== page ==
Temporarily stepping out of time…  

I think he has it right after all.

Looking forward to joyful reunions someday, I link with Ann and Shanda. 

I love hearing from you and talking with you.How have you talked about death with your own kids? Or what helped you when you were little? (To join the conversation from email, click here. Thanks.)

Wednesday, November 7, 2012

He Surprised Me

He surprised me.

I wrote him a note, tracing across my journal page that I was eager to learn from him. "God, talk to me through your word today, please." We were interrupted by supper and elections, but picked up our conversation this morning. Opening my journal, I saw my scrawled note to God and smiled.

Leaning back in my chair, I rocked in time, noted five blue jays out the window gobbling up peanuts, and turned to Malachi. After several years of working my way slowly through the Old Testament again, the succession of prophet books had left me expecting similar material. I expected refugee stories, walls of rubble, and temple re-buildings. I expected encouragements to persevere, reiterated promises of God's love and protection, and occasional warnings. 

He surprised me.

From wrinkled Persian parchment in the 400s BC, God shot me with twenty-first century prose.

He was gentle. He was blunt.

Surely, this is contextual for your Jewish nation returning from exile, God, right? This is spiritual analogy, right?

He wielded soft sarcasm and rhetorical questions. I grabbed my pen, writing back to God, scribbling messy across the page. We talked, he countered. My writing grew slower, sobered. I listened and asked questions.

From wrinkled Persian parchment, he spoke to me in twenty-first century prose.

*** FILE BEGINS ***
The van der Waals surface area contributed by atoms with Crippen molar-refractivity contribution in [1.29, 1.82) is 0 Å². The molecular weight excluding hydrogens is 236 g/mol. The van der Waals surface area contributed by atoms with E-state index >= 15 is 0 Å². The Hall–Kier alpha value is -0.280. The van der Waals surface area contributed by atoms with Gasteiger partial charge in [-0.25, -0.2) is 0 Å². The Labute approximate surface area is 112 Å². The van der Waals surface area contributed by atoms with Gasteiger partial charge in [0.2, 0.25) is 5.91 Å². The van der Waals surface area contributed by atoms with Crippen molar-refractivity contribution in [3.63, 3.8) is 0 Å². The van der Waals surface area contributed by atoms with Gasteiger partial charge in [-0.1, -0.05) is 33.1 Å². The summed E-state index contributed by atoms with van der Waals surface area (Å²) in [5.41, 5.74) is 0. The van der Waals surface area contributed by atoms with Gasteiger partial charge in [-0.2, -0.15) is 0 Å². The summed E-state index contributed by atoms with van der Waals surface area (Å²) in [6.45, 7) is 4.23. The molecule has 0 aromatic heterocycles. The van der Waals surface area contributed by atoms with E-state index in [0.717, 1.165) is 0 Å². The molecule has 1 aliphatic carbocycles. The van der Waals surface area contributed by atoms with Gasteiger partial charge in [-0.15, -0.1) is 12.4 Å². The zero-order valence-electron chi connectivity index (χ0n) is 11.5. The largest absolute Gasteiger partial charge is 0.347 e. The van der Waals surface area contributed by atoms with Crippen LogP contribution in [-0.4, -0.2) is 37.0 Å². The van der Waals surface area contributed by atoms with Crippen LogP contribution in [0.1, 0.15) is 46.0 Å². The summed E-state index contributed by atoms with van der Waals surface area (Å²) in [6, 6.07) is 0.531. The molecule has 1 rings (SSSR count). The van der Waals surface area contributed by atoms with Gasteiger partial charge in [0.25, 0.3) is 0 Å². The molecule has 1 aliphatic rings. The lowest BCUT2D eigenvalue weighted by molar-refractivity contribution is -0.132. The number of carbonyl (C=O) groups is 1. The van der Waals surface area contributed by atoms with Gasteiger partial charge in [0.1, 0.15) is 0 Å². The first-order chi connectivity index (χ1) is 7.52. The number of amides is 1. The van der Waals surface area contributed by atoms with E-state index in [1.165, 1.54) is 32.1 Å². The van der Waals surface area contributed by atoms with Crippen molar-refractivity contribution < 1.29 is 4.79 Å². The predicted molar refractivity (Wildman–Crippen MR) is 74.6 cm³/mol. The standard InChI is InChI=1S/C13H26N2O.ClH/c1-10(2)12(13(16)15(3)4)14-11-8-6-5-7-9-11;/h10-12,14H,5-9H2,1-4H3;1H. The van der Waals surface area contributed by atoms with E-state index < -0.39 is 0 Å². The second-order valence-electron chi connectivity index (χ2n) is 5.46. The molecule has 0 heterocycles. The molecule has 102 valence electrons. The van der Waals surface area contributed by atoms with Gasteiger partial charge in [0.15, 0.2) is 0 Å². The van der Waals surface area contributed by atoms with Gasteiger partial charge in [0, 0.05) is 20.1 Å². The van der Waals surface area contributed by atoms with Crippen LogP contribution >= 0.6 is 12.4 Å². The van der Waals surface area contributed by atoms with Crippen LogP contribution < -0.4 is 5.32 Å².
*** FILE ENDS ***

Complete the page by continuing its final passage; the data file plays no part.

Linking with Emily and Jennifer

Parchment credit        Pottery credit

Monday, November 5, 2012

Shifting Up in Gears

“You’re teaching Daniel Bible verses!” she exclaimed in excitement. I grinned and shifted into fourth gear, the Saturn humming. On our way to the dentist, Morgan sat shotgun beside me, and Daniel recited “Psalm four eight, Psalm four eight” in the car-seat behind us. 

“Yeah, I’m trying to learn more verses, and I’m excited to have Daniel hear some too.” I down-shifted at a light, my hand still on the stick. 

“You didn’t do that for us, did you?” she asked. 

“I did, but I want to do more of it. Putting them to music seems to work best. Remember …. ‘Psalm 84:5, Psalm 84:5?’” I sang. Morgan smiled widely and sang along. “Blessed is he whose strength is in you, who’ve set their hearts on pilgrimage. Psalm 84:5, Psalm 84:5.” 

“See, the song worked there!” I teased, and peeked over at her. We smiled, remembering other car rides.

 Our Saturn sped closer to the dentist. In the backseat, Daniel bounced his legs and bumped his head in rhythm. 

“With Daniel, this is the verse I whisper in his ears when he has nightmares. One night I made it into a song. 'I will lie down and sleep in peace, for you, O God, are with me.'' I singsonged. Sheepishly, I stole a glance at her again. 

“That’s cool, Mom,” Morgan nodded approval and settled more comfortably into her chair. 

“I want to learn more too…” 

In my home of "two generations" of kids (17,13, and 4), we get to review and adjust our parenting, making changes where needed, adding or removing elements as we go. I am so thankful for that.

Whatever the ages of your kids, join me in being intentional with developing in our kids a love for, and strong handle on, God's word. I'm striving to be more intentional at memorizing Bible verses and teaching them to my kids. What helps you do that?

(For a free printable on praying God's Word for your kids, click here.)

Linking with Ann.